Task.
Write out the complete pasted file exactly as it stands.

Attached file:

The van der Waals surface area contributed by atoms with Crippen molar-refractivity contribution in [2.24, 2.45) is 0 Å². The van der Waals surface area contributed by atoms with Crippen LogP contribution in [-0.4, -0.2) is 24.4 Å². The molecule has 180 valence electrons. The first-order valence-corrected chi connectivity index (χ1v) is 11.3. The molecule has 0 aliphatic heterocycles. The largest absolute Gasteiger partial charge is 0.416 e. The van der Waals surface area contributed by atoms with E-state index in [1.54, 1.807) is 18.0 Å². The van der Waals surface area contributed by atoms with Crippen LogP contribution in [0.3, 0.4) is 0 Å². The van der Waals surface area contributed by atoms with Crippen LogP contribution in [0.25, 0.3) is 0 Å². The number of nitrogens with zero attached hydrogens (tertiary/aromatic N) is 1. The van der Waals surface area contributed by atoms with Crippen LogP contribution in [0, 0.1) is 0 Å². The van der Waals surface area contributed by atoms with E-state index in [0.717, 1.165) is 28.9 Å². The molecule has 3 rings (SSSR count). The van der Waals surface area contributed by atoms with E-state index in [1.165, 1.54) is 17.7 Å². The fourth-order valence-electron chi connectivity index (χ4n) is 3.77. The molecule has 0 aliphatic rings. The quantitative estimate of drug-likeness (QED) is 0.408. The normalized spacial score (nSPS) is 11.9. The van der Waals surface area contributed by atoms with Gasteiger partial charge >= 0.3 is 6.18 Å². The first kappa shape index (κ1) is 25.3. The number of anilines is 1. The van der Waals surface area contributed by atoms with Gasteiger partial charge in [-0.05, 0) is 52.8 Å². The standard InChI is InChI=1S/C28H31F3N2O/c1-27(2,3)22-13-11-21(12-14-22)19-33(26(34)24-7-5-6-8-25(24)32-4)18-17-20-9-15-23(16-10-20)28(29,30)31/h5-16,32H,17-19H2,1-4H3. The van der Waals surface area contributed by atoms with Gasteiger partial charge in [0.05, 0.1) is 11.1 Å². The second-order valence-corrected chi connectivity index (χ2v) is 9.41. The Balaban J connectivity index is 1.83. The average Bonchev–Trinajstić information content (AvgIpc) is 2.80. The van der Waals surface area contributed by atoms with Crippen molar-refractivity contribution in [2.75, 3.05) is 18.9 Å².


The van der Waals surface area contributed by atoms with Crippen molar-refractivity contribution in [2.24, 2.45) is 0 Å². The van der Waals surface area contributed by atoms with Crippen LogP contribution in [-0.4, -0.2) is 24.4 Å². The molecule has 180 valence electrons. The first-order valence-corrected chi connectivity index (χ1v) is 11.3. The molecule has 0 aliphatic heterocycles. The largest absolute Gasteiger partial charge is 0.416 e. The van der Waals surface area contributed by atoms with E-state index in [1.54, 1.807) is 18.0 Å². The van der Waals surface area contributed by atoms with Crippen LogP contribution in [0.3, 0.4) is 0 Å². The van der Waals surface area contributed by atoms with Crippen LogP contribution in [0.25, 0.3) is 0 Å². The number of nitrogens with zero attached hydrogens (tertiary/aromatic N) is 1. The van der Waals surface area contributed by atoms with Crippen LogP contribution in [0, 0.1) is 0 Å². The van der Waals surface area contributed by atoms with E-state index in [0.717, 1.165) is 28.9 Å². The molecule has 3 rings (SSSR count). The van der Waals surface area contributed by atoms with E-state index in [1.165, 1.54) is 17.7 Å². The fourth-order valence-electron chi connectivity index (χ4n) is 3.77. The molecule has 0 aliphatic rings. The quantitative estimate of drug-likeness (QED) is 0.408. The normalized spacial score (nSPS) is 11.9. The van der Waals surface area contributed by atoms with Gasteiger partial charge >= 0.3 is 6.18 Å². The first kappa shape index (κ1) is 25.3. The number of anilines is 1. The van der Waals surface area contributed by atoms with Gasteiger partial charge in [-0.05, 0) is 52.8 Å². The standard InChI is InChI=1S/C28H31F3N2O/c1-27(2,3)22-13-11-21(12-14-22)19-33(26(34)24-7-5-6-8-25(24)32-4)18-17-20-9-15-23(16-10-20)28(29,30)31/h5-16,32H,17-19H2,1-4H3. The van der Waals surface area contributed by atoms with Gasteiger partial charge in [0.05, 0.1) is 11.1 Å². The second-order valence-corrected chi connectivity index (χ2v) is 9.41. The Balaban J connectivity index is 1.83. The average Bonchev–Trinajstić information content (AvgIpc) is 2.80. The van der Waals surface area contributed by atoms with Crippen molar-refractivity contribution in [2.75, 3.05) is 18.9 Å².